57. During the meetings that the observation delegations had held with regional NGOs and political parties, on the eve of the election, concerns were expressed about the situation concerning home voting. The delegation paid particular attention to this point on the election day. According to the local election law any citizen could register to vote at home because of health reasons, a note from a medical professional was not required. There was concern that such a system is open to possible abuse and fraud during the elections.

58. Every polling station visited by the Congress teams had home voting. It was noted that the general practice was three members of the PEC took a mobile voting box to homes to allow people, registered on the home voting list, to cast their vote. They were accompanied by observers and sometimes a police officer. Unfortunately none of the observation teams were able to actually observe a home vote take place. Home voting was mainly a small percentage of the vote; however, in one polling station it was observed that home voting was 10% of the voting list which is cause for concern.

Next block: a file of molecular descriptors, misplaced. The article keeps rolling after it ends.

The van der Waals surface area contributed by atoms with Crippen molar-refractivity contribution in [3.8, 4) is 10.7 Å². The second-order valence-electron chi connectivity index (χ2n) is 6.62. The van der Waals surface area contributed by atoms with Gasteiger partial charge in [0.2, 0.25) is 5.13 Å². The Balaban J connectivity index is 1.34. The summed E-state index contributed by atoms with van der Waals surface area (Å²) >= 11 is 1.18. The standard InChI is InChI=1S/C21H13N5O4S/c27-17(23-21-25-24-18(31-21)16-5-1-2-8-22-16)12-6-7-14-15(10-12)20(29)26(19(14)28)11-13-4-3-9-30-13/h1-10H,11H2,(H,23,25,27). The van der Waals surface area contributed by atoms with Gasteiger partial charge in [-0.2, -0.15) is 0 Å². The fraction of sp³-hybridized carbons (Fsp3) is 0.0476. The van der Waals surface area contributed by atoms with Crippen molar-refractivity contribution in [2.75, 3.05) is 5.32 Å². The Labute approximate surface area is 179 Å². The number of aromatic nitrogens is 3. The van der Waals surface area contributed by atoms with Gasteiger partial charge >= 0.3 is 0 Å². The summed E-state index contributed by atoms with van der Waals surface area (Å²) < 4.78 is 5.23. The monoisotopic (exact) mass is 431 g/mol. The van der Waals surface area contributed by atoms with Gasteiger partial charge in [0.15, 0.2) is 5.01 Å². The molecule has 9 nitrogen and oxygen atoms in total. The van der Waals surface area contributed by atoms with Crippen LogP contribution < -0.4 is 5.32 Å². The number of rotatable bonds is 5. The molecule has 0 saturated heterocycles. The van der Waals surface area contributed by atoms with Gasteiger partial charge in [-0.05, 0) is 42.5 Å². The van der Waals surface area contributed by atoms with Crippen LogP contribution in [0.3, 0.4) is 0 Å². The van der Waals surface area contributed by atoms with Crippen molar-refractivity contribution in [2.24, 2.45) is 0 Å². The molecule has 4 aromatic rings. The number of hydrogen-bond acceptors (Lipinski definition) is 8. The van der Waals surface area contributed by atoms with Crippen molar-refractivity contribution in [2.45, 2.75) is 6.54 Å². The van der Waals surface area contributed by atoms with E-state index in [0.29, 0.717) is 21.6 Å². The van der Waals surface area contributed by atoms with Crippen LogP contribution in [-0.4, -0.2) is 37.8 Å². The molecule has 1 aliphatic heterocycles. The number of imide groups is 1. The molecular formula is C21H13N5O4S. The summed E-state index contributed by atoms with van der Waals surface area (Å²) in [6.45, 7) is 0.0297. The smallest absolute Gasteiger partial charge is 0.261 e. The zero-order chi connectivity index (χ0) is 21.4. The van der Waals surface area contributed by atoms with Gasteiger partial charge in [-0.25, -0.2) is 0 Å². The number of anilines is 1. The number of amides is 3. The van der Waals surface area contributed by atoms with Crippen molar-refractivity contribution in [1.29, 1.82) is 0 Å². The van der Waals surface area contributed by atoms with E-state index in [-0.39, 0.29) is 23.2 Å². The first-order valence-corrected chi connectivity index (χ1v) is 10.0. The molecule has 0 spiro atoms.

59. The actual voting on the day took place in a calm and generally orderly manner. However, the Congress delegation did observe an incident of ballot stuffing and on several occasions witnessed family voting.

60. In addition, in certain localities the police and security presence inside and outside polling stations could be said to be intimidating, and some of our observers were aware of police reporting on their movements.

61. The list of voters had been considerably improved, in particular since the last election monitored by the Congress in 2002, and no problems were observed.

62. The counting process was confused, and inordinately lengthy, lasting well into the next day. It resulted in delays to announce results and obviously gave greater opportunity for fraudulent activity. These fastidious procedures were mainly caused by the vagueness of the electoral law and lack of training of the members of the PECs.  

X. Election results

63. Generally, the population of Ukraine is suffering from election fatigue. These elections were the sixth to be held in ten years (without counting second round elections). The turnout for the elections was reported as 46%.